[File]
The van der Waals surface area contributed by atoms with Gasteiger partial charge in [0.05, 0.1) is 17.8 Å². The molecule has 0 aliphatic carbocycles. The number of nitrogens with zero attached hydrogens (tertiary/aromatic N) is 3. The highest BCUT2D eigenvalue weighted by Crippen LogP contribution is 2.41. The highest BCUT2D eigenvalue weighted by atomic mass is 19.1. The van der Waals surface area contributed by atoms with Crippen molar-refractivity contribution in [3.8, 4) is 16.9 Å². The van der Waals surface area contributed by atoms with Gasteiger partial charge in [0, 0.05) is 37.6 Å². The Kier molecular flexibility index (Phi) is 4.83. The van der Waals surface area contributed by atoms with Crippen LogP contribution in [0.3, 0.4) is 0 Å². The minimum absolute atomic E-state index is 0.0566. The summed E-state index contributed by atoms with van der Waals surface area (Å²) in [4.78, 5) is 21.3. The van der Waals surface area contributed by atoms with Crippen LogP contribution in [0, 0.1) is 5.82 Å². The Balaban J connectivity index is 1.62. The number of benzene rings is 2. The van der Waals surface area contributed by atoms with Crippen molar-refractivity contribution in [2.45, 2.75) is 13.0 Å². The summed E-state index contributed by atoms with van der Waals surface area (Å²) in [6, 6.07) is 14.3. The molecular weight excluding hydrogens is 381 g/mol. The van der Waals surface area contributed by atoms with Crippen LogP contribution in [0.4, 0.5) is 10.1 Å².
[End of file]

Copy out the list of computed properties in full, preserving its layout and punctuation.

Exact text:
The van der Waals surface area contributed by atoms with Gasteiger partial charge in [0.05, 0.1) is 17.8 Å². The molecule has 0 aliphatic carbocycles. The number of nitrogens with zero attached hydrogens (tertiary/aromatic N) is 3. The highest BCUT2D eigenvalue weighted by Crippen LogP contribution is 2.41. The highest BCUT2D eigenvalue weighted by atomic mass is 19.1. The van der Waals surface area contributed by atoms with Crippen molar-refractivity contribution in [3.8, 4) is 16.9 Å². The van der Waals surface area contributed by atoms with Gasteiger partial charge in [0, 0.05) is 37.6 Å². The Kier molecular flexibility index (Phi) is 4.83. The van der Waals surface area contributed by atoms with Crippen LogP contribution in [0.3, 0.4) is 0 Å². The minimum absolute atomic E-state index is 0.0566. The summed E-state index contributed by atoms with van der Waals surface area (Å²) in [4.78, 5) is 21.3. The van der Waals surface area contributed by atoms with Crippen LogP contribution in [0, 0.1) is 5.82 Å². The Balaban J connectivity index is 1.62. The number of benzene rings is 2. The van der Waals surface area contributed by atoms with Crippen molar-refractivity contribution in [2.45, 2.75) is 13.0 Å². The summed E-state index contributed by atoms with van der Waals surface area (Å²) in [6, 6.07) is 14.3. The molecular weight excluding hydrogens is 381 g/mol. The van der Waals surface area contributed by atoms with Crippen LogP contribution in [0.4, 0.5) is 10.1 Å².